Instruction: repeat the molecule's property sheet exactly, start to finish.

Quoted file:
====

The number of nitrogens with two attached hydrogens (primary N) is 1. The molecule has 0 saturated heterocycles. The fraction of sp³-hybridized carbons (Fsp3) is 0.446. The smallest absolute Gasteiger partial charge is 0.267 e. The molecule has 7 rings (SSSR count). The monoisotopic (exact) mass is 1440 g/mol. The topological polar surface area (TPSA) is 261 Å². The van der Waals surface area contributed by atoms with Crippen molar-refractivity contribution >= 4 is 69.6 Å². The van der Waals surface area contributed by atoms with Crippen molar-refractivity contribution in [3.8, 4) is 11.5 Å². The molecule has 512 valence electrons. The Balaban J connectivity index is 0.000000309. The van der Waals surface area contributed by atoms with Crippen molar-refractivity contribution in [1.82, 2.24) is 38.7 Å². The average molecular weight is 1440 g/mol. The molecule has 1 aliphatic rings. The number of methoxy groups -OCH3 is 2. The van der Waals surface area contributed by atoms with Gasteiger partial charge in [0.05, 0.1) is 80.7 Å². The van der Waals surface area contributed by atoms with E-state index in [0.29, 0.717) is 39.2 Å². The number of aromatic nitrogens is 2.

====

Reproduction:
The number of nitrogens with two attached hydrogens (primary N) is 1. The molecule has 0 saturated heterocycles. The fraction of sp³-hybridized carbons (Fsp3) is 0.446. The smallest absolute Gasteiger partial charge is 0.267 e. The molecule has 7 rings (SSSR count). The monoisotopic (exact) mass is 1440 g/mol. The topological polar surface area (TPSA) is 261 Å². The van der Waals surface area contributed by atoms with Crippen molar-refractivity contribution >= 4 is 69.6 Å². The van der Waals surface area contributed by atoms with Crippen molar-refractivity contribution in [3.8, 4) is 11.5 Å². The molecule has 512 valence electrons. The Balaban J connectivity index is 0.000000309. The van der Waals surface area contributed by atoms with Crippen molar-refractivity contribution in [1.82, 2.24) is 38.7 Å². The average molecular weight is 1440 g/mol. The molecule has 1 aliphatic rings. The number of methoxy groups -OCH3 is 2. The van der Waals surface area contributed by atoms with Gasteiger partial charge in [0.05, 0.1) is 80.7 Å². The van der Waals surface area contributed by atoms with E-state index in [0.29, 0.717) is 39.2 Å². The number of aromatic nitrogens is 2.